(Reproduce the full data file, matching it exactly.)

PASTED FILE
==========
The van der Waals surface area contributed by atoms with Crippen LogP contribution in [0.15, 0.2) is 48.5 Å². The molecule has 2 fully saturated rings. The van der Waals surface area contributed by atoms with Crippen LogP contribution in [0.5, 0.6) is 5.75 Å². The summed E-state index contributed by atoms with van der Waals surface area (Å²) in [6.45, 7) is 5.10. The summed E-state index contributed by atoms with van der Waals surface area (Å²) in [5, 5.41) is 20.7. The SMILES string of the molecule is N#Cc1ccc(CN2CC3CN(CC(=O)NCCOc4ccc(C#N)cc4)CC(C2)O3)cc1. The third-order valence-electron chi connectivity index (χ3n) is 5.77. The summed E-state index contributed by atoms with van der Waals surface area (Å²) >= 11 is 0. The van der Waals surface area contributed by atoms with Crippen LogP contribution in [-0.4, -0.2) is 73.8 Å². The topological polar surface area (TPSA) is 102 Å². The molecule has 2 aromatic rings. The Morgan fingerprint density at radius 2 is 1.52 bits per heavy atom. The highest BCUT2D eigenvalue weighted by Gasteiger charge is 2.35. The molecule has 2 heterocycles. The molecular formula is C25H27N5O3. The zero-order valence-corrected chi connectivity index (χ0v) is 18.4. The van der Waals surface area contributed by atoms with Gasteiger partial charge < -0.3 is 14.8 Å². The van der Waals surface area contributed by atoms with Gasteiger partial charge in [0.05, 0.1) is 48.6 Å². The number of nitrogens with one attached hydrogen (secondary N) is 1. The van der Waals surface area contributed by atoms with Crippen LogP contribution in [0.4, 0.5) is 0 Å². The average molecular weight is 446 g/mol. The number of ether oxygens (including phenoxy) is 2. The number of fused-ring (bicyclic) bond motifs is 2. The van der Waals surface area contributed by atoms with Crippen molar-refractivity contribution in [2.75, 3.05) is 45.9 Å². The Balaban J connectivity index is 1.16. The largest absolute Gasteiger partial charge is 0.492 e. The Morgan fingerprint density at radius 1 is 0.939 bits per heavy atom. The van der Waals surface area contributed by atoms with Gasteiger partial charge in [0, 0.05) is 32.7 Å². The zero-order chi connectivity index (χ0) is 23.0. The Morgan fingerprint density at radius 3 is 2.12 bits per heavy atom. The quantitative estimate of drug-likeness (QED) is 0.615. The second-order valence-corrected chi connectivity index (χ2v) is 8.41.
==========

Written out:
The van der Waals surface area contributed by atoms with Crippen LogP contribution in [0.15, 0.2) is 48.5 Å². The molecule has 2 fully saturated rings. The van der Waals surface area contributed by atoms with Crippen LogP contribution in [0.5, 0.6) is 5.75 Å². The summed E-state index contributed by atoms with van der Waals surface area (Å²) in [6.45, 7) is 5.10. The summed E-state index contributed by atoms with van der Waals surface area (Å²) in [5, 5.41) is 20.7. The SMILES string of the molecule is N#Cc1ccc(CN2CC3CN(CC(=O)NCCOc4ccc(C#N)cc4)CC(C2)O3)cc1. The third-order valence-electron chi connectivity index (χ3n) is 5.77. The summed E-state index contributed by atoms with van der Waals surface area (Å²) >= 11 is 0. The van der Waals surface area contributed by atoms with Crippen LogP contribution in [-0.4, -0.2) is 73.8 Å². The topological polar surface area (TPSA) is 102 Å². The molecule has 2 aromatic rings. The Morgan fingerprint density at radius 2 is 1.52 bits per heavy atom. The highest BCUT2D eigenvalue weighted by Gasteiger charge is 2.35. The molecule has 2 heterocycles. The molecular formula is C25H27N5O3. The zero-order valence-corrected chi connectivity index (χ0v) is 18.4. The van der Waals surface area contributed by atoms with Gasteiger partial charge < -0.3 is 14.8 Å². The van der Waals surface area contributed by atoms with Gasteiger partial charge in [0.05, 0.1) is 48.6 Å². The number of nitrogens with one attached hydrogen (secondary N) is 1. The van der Waals surface area contributed by atoms with Crippen LogP contribution in [0.4, 0.5) is 0 Å². The average molecular weight is 446 g/mol. The number of ether oxygens (including phenoxy) is 2. The number of fused-ring (bicyclic) bond motifs is 2. The van der Waals surface area contributed by atoms with Crippen molar-refractivity contribution in [2.75, 3.05) is 45.9 Å². The Balaban J connectivity index is 1.16. The largest absolute Gasteiger partial charge is 0.492 e. The Morgan fingerprint density at radius 1 is 0.939 bits per heavy atom. The van der Waals surface area contributed by atoms with Gasteiger partial charge in [0, 0.05) is 32.7 Å². The zero-order chi connectivity index (χ0) is 23.0. The Morgan fingerprint density at radius 3 is 2.12 bits per heavy atom. The quantitative estimate of drug-likeness (QED) is 0.615. The second-order valence-corrected chi connectivity index (χ2v) is 8.41.